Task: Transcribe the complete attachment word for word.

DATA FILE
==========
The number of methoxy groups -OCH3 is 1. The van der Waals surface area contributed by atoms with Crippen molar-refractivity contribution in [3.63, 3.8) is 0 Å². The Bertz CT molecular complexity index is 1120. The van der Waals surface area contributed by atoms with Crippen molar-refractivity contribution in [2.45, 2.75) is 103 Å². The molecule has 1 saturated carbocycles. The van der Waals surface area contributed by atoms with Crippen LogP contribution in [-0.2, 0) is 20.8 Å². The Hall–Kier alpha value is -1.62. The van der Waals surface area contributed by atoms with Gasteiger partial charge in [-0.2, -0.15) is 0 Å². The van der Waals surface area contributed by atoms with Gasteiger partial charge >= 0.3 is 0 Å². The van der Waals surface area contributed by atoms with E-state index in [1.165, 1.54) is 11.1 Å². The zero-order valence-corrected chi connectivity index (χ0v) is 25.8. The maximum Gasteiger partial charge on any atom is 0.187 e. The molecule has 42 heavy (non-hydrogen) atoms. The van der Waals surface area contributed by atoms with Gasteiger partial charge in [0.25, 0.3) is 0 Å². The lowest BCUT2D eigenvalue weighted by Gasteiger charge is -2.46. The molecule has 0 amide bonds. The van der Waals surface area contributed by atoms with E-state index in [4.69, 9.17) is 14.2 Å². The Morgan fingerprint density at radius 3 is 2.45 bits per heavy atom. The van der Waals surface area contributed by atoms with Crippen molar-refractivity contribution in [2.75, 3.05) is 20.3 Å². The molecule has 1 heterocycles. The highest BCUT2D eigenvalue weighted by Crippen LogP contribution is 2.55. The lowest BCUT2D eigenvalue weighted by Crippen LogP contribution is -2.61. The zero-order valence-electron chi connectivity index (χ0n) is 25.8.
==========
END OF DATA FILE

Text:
The number of methoxy groups -OCH3 is 1. The van der Waals surface area contributed by atoms with Crippen molar-refractivity contribution in [3.63, 3.8) is 0 Å². The Bertz CT molecular complexity index is 1120. The van der Waals surface area contributed by atoms with Crippen molar-refractivity contribution in [2.45, 2.75) is 103 Å². The molecule has 1 saturated carbocycles. The van der Waals surface area contributed by atoms with Crippen LogP contribution in [-0.2, 0) is 20.8 Å². The Hall–Kier alpha value is -1.62. The van der Waals surface area contributed by atoms with Gasteiger partial charge in [-0.2, -0.15) is 0 Å². The van der Waals surface area contributed by atoms with Gasteiger partial charge >= 0.3 is 0 Å². The van der Waals surface area contributed by atoms with E-state index in [1.165, 1.54) is 11.1 Å². The zero-order valence-corrected chi connectivity index (χ0v) is 25.8. The maximum Gasteiger partial charge on any atom is 0.187 e. The molecule has 42 heavy (non-hydrogen) atoms. The van der Waals surface area contributed by atoms with Gasteiger partial charge in [0.25, 0.3) is 0 Å². The lowest BCUT2D eigenvalue weighted by Gasteiger charge is -2.46. The molecule has 0 amide bonds. The van der Waals surface area contributed by atoms with E-state index in [4.69, 9.17) is 14.2 Å². The Morgan fingerprint density at radius 3 is 2.45 bits per heavy atom. The van der Waals surface area contributed by atoms with Crippen molar-refractivity contribution in [2.75, 3.05) is 20.3 Å². The molecule has 1 heterocycles. The highest BCUT2D eigenvalue weighted by Crippen LogP contribution is 2.55. The lowest BCUT2D eigenvalue weighted by Crippen LogP contribution is -2.61. The zero-order valence-electron chi connectivity index (χ0n) is 25.8.